Khan al-Ahmar is one of a dozen Bedouin communities that lie between Jerusalem and the Israeli settlement of Kfar Adumim. Khan al-Ahmar sits at a crossroads in the E1 area between Kfar Adumim and the jobs in the Jerusalem area where most of its settlers work, and for more than a decade, Israel has been trying to evict its residents. Between 2006 and 2018, the Israel Defense Force’s Civil Administration has demolished 26 homes in Khan al-Ahmar, leaving 132 people homeless.
Since March 5, 2017, the village has been fighting a prolonged legal battle with the IDF Civil Administration, which issued demolition orders for the entire village, including a mosque and school. In May 2018, Israel’s High Court rejected the Khan al-Ahmar residents’ petition against the demolition orders, and it approved state plans to demolish the village and relocate residents to al-Eizariya on the opposite side of Maale Adumim. The Court heard a new petition from residents in August 2018 and asked both sides to settle, but ultimately determined the May ruling to be conclusive.
The European Parliament, International Criminal Court, Jewish community and religious leaders in the US, and various human rights organizations responded with statements against the demolition, deeming it a violation of international law. In October 2018, the Israeli government announced the village’s demolition would be delayed until the 2019 elections concluded, and a new government was put into place. There were ultimately three elections, the third took place in March 2020, and ultraright parties in Israel made an election issue of promising to finish the demolition that PM Netanyahu put off under European and ICC pressure.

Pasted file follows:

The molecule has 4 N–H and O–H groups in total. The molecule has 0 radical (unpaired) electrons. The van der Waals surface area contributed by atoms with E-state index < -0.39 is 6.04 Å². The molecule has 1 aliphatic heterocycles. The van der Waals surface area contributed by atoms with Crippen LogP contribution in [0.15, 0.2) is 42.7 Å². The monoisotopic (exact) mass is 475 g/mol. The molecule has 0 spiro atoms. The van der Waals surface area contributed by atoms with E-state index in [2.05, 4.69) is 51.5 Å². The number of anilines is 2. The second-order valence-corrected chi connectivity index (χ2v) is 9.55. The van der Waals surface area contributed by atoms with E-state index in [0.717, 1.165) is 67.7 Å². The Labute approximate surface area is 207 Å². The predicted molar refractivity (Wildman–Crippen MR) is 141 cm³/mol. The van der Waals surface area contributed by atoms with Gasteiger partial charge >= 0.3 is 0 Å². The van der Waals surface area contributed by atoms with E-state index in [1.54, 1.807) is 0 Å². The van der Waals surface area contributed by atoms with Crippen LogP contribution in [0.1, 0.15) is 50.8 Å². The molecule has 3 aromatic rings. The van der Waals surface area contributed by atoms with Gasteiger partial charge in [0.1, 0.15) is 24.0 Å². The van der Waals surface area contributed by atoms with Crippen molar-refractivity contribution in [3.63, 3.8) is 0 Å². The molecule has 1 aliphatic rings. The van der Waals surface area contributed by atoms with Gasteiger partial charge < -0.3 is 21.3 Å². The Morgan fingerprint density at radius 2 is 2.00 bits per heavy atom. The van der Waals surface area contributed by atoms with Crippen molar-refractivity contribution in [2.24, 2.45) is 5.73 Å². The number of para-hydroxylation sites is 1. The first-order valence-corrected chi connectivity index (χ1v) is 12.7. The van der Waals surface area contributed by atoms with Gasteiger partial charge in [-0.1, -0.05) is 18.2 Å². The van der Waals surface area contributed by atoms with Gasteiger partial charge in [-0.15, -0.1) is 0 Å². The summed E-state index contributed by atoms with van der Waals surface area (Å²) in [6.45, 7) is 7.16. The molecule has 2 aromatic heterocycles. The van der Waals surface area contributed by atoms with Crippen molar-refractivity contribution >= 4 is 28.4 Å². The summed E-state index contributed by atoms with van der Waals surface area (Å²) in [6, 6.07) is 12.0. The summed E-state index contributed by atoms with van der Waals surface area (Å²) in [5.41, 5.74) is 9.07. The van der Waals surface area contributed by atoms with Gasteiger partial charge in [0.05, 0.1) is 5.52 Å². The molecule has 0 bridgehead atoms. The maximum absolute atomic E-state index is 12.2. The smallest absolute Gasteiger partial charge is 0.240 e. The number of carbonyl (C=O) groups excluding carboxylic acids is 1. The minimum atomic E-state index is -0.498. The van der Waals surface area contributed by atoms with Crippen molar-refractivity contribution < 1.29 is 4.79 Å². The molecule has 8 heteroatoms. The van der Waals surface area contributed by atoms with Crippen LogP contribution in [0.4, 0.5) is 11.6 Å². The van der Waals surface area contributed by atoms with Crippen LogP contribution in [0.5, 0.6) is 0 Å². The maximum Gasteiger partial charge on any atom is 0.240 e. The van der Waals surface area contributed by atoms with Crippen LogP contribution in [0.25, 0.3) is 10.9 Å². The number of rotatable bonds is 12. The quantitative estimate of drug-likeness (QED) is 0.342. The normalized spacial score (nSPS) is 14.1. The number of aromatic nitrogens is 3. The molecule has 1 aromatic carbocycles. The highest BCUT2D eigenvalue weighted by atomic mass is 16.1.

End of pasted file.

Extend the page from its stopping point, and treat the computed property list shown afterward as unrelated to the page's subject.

While the Civil Administration has been rigorously demolishing any new structures in the area since September 2019, it has left Khan al-Ahmar alone so long as new structures are not built there. As of July 2020, the full-village demolition ordered by the court in 2018 has yet to take place, and the future of the village remains uncertain.
Khan al-Ahmar is home to the Jahalin Bedouin tribe. Although originally from the Negev Desert, the Jahalin were forcibly relocated to the then Jordanian-controlled West Bank by the Israeli military in 1951. The Jahalin leased Khan al Ahmar’s land from a Palestinian living in Anata. Israel took over the West Bank in the 1967 war, and in 1975 expropriated the land where Khan al-Ahmar sits, making it Israeli state land zoned for an industrial zone of the Maale Adumim settlement. The Israeli authorities have always denied the village permits for building and basic utilities, including water, electricity, and sewage, forcing the residents to live in squalid conditions. Israeli courts have ruled that the residents must leave because the village was constructed without permits, although the Fourth Geneva Convention states that the destruction of civilian homes in territory occupied through war constitutes a war crime “unless the security of the civilians involved or imperative military reasons so demand.”
The Demolition of Khan Al-Amar would have Disastrous Consequences, Delegation of France, September 2018
Khan Al-Ahmar: Israel Court approves demolition of Bedouin Village, BBC, September 2018
Israel delays Palestinian Village Khan al Ahmar Demolition Order, Al Jazeera, October 2018
Khan Al-Ahmar: School is Out, DCI Palestine, February 2014